Opinion Blog

Peter DeWitt's

Finding Common Ground

A former K-5 public school principal turned author, presenter, and leadership coach, DeWitt provides insights and advice for education leaders. He can be found at www.petermdewitt.com. Read more from this blog.

Education Opinion

How Do We Become Career and College Ready?

By Peter DeWitt — August 08, 2011 2 min read
  • Save to favorites
  • Print
Students should certainly think about what they read, but they should read something worth thinking about" (Ravitch, 2010, p. 20).

21st century skills is a common topic of discussion these days so I decided to use my 21st century skills and do a search on career and college readiness. The search garnered 21,800,000 hits. From college reports to consultant and businesses offering unique ways to meet the career and college readiness goal, there is certainly a great deal of support and research out there. However, not all of it is very beneficial.

Although we are educators and it is our job, and our belief, that we need to get students ready for their future, we are bound by state and federal regulations that prevent us from meeting our goal. Namely, high stakes testing.

How can we get students career and college ready for the 21st century, which we’re 11 years into already, when we are overly concerned about high stakes testing? What came first, the chicken or the egg? Are we being inundated with high pressure, high stakes testing because we were not preparing students for the future? Or, does high stakes testing prevent us from moving toward 21st century skills which will get students career and college ready?

Whatever one you think is the answer, we can all agree that the students are being caught in the middle. High stakes testing may be a snapshot of one moment in time. However, the preparation it takes to get students ready to take the exam takes months of work.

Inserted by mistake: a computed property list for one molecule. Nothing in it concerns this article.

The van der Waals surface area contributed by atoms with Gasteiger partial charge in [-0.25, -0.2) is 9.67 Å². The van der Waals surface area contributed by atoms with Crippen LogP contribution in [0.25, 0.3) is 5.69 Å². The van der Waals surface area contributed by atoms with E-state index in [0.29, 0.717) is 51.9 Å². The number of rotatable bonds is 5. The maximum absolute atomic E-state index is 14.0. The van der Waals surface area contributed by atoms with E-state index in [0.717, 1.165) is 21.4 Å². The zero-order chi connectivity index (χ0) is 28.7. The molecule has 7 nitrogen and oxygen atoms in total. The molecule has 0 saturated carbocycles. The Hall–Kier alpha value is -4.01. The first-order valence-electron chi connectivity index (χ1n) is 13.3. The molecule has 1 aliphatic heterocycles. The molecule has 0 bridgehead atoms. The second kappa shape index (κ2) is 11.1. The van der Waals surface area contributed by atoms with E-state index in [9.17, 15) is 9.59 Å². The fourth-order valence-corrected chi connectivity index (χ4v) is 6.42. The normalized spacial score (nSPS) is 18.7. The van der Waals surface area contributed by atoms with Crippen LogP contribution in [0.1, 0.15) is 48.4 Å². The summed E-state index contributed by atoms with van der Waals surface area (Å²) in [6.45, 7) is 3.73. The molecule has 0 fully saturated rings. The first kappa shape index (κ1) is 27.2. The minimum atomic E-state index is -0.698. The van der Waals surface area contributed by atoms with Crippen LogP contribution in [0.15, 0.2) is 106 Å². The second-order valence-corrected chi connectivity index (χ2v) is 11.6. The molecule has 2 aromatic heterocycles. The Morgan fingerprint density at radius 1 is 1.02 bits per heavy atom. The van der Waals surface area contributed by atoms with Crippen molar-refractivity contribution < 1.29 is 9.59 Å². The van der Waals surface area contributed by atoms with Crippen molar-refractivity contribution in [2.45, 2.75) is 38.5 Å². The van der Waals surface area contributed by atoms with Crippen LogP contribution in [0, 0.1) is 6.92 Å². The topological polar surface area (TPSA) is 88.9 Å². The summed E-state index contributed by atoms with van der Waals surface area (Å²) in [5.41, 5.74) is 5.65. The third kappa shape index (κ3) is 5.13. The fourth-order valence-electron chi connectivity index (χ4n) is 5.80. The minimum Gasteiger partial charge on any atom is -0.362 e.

Yes, learning how to take an exam is important but the pressure on students actually has the potential to make students dislike school at a very young age. We see many students drop out of high school. Will the increased testing and pressure create a higher number of drop outs when they reach non-compulsory age? Will these students who feel like failures be more likely to drop out because they feel disenfranchised? “Boredom continues to be a leading cause of our high school dropout rate.(Wagner, 2008)”

I have heard parents say that the testing does not matter to them because they get other progress monitoring results from teachers which shows the progress their children are making. They are, however, concerned about the amount of stress their children feel during the testing time period, which could be a week to four weeks depending on the grade, district or state where the child is being educated. Other parents get stressed about how well their child does and are concerned that their third grader will not be able to get into Harvard because they did not do well on the test. I have not had Harvard contact me for third grade testing results yet.

In order to prepare students for the future, regardless of the century and career path, they need to learn time management skills, study skills, and be actively engaged in their own learning. We need to implement creative strategies to get them excited about their future.

Unfortunately, high stakes testing does not meet any of the above requirements, and takes time away from engaging instructional practices. That time could be better spent preparing students for their future.

Follow Peter on Twitter.

Ravitch, D. (2010). The Death and Life of the Great American School System: How Testing and Choice are Undermining Education. New York: Basic Books. Wagner, Tony (2008). The Global Achievement Gap, Basic Books, New York.

The opinions expressed in Peter DeWitt’s Finding Common Ground are strictly those of the author(s) and do not reflect the opinions or endorsement of Editorial Projects in Education, or any of its publications.